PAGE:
I'm due to graduate with a degree in Biomedical Science in July this year and was wondering if you had any tips to possibly help break into my career? Everywhere seems to be asking for experience, but I firstly have to get registered with the HSPC (uk). Also, what's a typical day on the clock like for you?

Thank you :)

DrEllenV2 karma

My advice would be to get as much training in the best settings that you can. Interact with lotsa people and read until your eyeballs fall out. My typical day? Think endless....lots of hours.. Maybe 80 per week....Some tedious, some fun. I deal with experiments, funding issues, personnel issues, (increasingly with ) lawyers and administrators, students, fellows, faculty, teaching, writing, reading, committee meetings, traveling,lecturing, etc. Now and then I eat, sleep, see my family, play with my cats and water my plants. The one thing that is sacrosanct is exercising! I am also compliant with my annual physicals and COMPLETELY up on my vaccinations.

DX1111 karma

I have a question about the swine flu immunization in 1975. I did get it and later noticed a slight numbness in two fingers on both hands. Only later I read that it was possibly related to Guillain–Barré syndrome. Did the vaccine just trigger an auto immune reaction in some people? Am I more likely to react to newer flu vaccines or was there something specific to that vaccine that caused problems? Thanks and sorry for being so late to the party.

DrEllenV2 karma

The cause of this autoimmune disease (GB syndrome) is thought to be the result of molecular mimicry. In other words you make antibodies against a pathogen (by infection or vaccination) and these antibodies also attack peripheral nerves causing neuropathies...tingling, numbness and rarely paralysis. Since 1976 there is about 1 case per million vaccinations. Indeed I had tingling fingers following my 1976 influenza vaccine and this went on for nearly a year. Fortunately it was only annoying and it disappeared. I have gotten the flu vaccine every year since then and it never happened again. So that particular flu virus (swine) induced a transient immune/autoimmune response.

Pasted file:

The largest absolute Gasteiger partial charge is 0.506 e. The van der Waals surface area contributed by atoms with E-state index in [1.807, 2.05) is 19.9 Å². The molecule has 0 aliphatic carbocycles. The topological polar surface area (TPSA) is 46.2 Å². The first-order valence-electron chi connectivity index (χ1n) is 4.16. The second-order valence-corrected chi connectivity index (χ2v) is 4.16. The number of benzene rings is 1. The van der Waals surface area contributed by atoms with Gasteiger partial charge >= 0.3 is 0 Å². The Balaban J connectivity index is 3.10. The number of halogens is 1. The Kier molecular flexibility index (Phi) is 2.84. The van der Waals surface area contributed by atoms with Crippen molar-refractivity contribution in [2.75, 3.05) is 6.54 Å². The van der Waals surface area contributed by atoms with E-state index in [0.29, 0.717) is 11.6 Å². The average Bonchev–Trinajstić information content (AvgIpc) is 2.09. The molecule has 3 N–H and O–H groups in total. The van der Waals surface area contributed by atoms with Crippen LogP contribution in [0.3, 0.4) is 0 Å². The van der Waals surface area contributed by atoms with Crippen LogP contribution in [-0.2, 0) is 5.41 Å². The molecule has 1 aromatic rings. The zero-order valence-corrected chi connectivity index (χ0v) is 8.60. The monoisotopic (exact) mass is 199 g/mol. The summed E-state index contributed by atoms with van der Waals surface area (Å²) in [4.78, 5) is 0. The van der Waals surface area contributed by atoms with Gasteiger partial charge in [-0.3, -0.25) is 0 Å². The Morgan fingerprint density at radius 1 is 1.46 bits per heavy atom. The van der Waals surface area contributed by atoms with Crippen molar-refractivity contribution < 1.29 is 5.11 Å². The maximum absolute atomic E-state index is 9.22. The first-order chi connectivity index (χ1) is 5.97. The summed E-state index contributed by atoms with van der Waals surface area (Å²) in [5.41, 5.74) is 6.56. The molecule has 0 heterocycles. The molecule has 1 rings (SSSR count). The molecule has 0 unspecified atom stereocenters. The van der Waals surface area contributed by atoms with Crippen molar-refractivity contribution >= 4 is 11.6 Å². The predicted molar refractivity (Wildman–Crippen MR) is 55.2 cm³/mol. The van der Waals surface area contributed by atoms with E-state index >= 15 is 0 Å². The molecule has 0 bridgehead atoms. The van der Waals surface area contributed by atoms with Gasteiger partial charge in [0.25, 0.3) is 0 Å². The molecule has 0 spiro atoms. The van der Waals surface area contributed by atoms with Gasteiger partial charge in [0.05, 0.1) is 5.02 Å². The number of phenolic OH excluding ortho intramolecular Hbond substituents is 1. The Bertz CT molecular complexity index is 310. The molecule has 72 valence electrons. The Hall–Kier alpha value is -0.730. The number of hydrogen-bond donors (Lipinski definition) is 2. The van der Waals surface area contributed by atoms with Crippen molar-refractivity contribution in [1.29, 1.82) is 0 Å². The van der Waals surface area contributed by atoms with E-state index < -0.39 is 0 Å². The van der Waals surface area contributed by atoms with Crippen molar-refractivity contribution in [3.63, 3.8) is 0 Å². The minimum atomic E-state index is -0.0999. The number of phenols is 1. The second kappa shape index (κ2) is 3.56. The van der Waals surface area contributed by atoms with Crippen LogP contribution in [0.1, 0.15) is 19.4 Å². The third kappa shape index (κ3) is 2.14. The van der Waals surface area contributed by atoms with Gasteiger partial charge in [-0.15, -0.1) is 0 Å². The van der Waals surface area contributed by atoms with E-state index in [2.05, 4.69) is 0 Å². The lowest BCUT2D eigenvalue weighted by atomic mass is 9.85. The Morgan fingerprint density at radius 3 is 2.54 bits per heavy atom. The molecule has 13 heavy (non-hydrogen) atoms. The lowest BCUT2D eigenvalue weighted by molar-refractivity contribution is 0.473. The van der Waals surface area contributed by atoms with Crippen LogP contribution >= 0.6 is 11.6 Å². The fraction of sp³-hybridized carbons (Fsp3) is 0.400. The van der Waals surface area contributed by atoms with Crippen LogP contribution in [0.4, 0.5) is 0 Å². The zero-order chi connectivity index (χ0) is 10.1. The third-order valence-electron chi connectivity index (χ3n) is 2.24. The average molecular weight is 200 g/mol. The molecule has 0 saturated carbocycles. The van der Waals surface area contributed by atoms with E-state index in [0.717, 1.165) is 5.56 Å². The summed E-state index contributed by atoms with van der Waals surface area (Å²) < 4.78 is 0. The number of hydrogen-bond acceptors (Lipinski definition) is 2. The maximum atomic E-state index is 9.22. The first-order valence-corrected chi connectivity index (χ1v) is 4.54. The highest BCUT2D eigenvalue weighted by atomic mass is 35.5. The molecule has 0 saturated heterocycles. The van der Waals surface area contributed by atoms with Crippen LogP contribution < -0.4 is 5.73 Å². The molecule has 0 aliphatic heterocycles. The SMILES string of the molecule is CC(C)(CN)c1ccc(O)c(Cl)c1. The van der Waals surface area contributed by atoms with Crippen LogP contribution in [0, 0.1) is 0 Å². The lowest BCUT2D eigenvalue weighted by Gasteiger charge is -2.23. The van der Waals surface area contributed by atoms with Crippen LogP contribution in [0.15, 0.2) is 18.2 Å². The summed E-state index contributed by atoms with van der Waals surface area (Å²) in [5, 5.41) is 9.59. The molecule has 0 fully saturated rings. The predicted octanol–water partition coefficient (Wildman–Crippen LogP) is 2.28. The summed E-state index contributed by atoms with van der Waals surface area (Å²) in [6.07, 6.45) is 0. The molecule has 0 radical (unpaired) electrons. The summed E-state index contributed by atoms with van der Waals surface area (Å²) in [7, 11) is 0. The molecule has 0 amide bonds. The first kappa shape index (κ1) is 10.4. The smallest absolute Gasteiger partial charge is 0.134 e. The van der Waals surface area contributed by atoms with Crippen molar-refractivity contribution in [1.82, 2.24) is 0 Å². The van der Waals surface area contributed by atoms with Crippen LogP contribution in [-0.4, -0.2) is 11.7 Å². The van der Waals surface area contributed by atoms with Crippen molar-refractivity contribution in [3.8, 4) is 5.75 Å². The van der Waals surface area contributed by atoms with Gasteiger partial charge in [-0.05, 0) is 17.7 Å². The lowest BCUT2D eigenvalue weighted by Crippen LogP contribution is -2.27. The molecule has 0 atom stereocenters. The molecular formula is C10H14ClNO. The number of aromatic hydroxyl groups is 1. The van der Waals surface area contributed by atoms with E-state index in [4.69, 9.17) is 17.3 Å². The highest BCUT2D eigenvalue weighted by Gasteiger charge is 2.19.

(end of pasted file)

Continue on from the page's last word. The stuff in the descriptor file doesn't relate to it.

Just realize that this can happen when we are infected with influenza as well. So yes, there is a risk.

On the other hand, I have not had influenza since I got my first flu shot. (Once you have had severe influenza, you never want to get it again)!!

Molecular mimicry is unpredictable and can, in theory, happen with any infection/immunization.

ZombiePharmer-1 karma

Why do you believe media hype has so much more sway in public opinion over peer reviewed double blinded controlled trials?

DrEllenV4 karma

It's kind of the same reason advertising/profit-driven media is so popular and of such poor quality--people love controversy; hard-science journals are challenging to understand and often boring to the average reader; scientists don't get involved in the dialogue after they publish, and nay-sayers are generally charismatic entertainers.